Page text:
Joseph Adelman, a history professor, and David Blair, a visiting lecturer for the English department, read short excerpts from their publications during the Linda Vaden-Goad Authors and Artists series in the Heineman Ecumenical Center Oct. 15.
Angela Salas, current provost and vice president for academic affairs, hosted the event, which is named for her predecessor.
Adelman presented his work “Revolutionary Networks: The Business and Politics of Printing the News, 1763-1789.” His interest in the subject of the book came from thinking about how news traveled across different states and countries during the 1700s.
Research began during graduate school for Adelman, which eventually turned into his dissertation. After 15 years of revising and editing, it became his published book.
During the series, he said the politics of the Revolutionary era are more difficult to understand than one generally thinks.
However, the “production process for the news of the colonial times changes this,” said Adelman.
The geniuses behind politics of the 1700s are the “master artisans who oversee printing presses and interns.”
Adelman described them as people who “existed in two worlds,” one of people who didn’t matter in society, and the other of high-up elites.
The reason we have any knowledge about the revolutionary war period is due to artisans and printers that “built connections between people,” said Adelman.
Unlike today, news was not heard instantly via the internet. Newspapers needed to collect information from manuscripts, oral reports, letters, and other papers in order to write an accurate depiction of certain events.
During a question-and-answer session, an audience member brought up the idea of “fake news” during the 1700s.
News “traveled on the same horse, the same ship” said Adelman, so there was less room for false information.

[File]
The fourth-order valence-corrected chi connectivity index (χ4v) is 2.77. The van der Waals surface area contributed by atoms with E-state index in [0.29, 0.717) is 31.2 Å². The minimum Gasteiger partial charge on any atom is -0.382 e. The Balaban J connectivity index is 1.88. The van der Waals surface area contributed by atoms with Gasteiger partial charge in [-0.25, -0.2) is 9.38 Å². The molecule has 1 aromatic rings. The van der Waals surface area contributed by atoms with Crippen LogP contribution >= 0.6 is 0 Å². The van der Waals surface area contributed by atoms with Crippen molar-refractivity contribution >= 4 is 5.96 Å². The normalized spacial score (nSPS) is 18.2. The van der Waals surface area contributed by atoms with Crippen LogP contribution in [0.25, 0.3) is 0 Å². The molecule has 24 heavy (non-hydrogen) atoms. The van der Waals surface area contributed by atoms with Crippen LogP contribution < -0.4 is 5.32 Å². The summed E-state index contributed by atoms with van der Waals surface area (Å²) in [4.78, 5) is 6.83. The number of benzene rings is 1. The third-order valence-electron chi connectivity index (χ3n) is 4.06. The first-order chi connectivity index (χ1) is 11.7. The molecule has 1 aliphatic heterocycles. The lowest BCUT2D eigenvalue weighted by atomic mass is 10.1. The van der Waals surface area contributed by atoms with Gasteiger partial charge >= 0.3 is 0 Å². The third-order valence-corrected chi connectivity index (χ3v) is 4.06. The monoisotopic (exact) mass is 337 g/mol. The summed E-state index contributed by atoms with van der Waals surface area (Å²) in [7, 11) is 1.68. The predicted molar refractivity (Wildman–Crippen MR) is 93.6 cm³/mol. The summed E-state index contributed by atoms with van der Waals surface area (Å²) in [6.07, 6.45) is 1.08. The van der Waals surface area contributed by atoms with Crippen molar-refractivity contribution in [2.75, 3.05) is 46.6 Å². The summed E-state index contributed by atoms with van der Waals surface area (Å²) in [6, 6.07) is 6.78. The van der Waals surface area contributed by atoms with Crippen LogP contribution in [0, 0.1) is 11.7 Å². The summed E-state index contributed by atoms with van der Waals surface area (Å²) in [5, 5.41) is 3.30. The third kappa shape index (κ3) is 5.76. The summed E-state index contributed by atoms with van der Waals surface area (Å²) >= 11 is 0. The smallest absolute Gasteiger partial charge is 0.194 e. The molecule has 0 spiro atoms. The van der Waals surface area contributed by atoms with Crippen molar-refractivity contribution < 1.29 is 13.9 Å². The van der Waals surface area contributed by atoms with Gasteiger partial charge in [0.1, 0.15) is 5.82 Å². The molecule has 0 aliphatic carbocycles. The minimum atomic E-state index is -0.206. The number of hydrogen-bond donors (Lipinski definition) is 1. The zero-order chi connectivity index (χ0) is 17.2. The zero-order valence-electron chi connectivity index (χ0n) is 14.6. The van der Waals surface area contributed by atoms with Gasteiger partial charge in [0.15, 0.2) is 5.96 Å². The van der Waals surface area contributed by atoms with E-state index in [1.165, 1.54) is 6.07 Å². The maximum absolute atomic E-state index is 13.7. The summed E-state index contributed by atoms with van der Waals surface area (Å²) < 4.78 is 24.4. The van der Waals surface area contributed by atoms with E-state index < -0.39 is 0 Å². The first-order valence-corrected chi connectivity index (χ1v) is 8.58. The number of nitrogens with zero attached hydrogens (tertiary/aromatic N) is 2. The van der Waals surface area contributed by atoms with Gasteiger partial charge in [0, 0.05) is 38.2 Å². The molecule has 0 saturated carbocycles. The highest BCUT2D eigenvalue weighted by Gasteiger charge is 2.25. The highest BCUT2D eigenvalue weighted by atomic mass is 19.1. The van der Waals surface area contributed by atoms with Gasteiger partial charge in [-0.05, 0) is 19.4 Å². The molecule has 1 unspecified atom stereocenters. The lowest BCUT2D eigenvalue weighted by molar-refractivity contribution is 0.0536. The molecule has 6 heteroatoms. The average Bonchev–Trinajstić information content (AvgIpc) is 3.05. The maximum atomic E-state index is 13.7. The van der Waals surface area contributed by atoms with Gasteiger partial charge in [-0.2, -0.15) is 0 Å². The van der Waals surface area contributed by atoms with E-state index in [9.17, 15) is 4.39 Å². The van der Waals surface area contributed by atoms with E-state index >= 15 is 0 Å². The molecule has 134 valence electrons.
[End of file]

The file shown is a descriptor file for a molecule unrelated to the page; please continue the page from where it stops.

And, if there was something incorrect, they’d update the information in later articles.
However, one example of someone who attempted to stir fake news was Benjamin Franklin. Adelman said Franklin, while he was in Paris, had printed several fake Boston papers that reported British soldiers committing atrocities against Americans so as to elicit sympathy for the American independence movement.
During the second half of the series, Blair showcased his book “Walk Around: Essays on Poetry and Place.” His work talked about the relationship between walking and writing, particularly around the Cambridge and Somerville areas.
Blair’s greatest inspiration comes from walking the streets and coming upon the sights and sounds of nature and people. He sees things such as “sailboats on the river” and feeling “that sun dutch oven” while passing “south American candy bars.”
The way he writes is one image after another, or as he described it – a “wash of images – bodies moving through space.”
An interesting element of his writing is that his primary mode of transportation was walking – up until his mid-30s, he had never driven a car. He enjoyed walking because not only did it provide a lot of variety, but it also contained a beginning and an end destination.
To Blair, walking was “an act of consciousness.” The outer world and your head space can be harmonious, almost. A walk blends together “the way we conceive a metaphor, or a simile.”
Besides walking, the best time for Blair to write is in the morning, when everything is fresh in his mind. However, if the morning doesn’t do the trick, a nice stroll around the block will do.
Blair and Adelman captivated the audience with their short readings from their publications.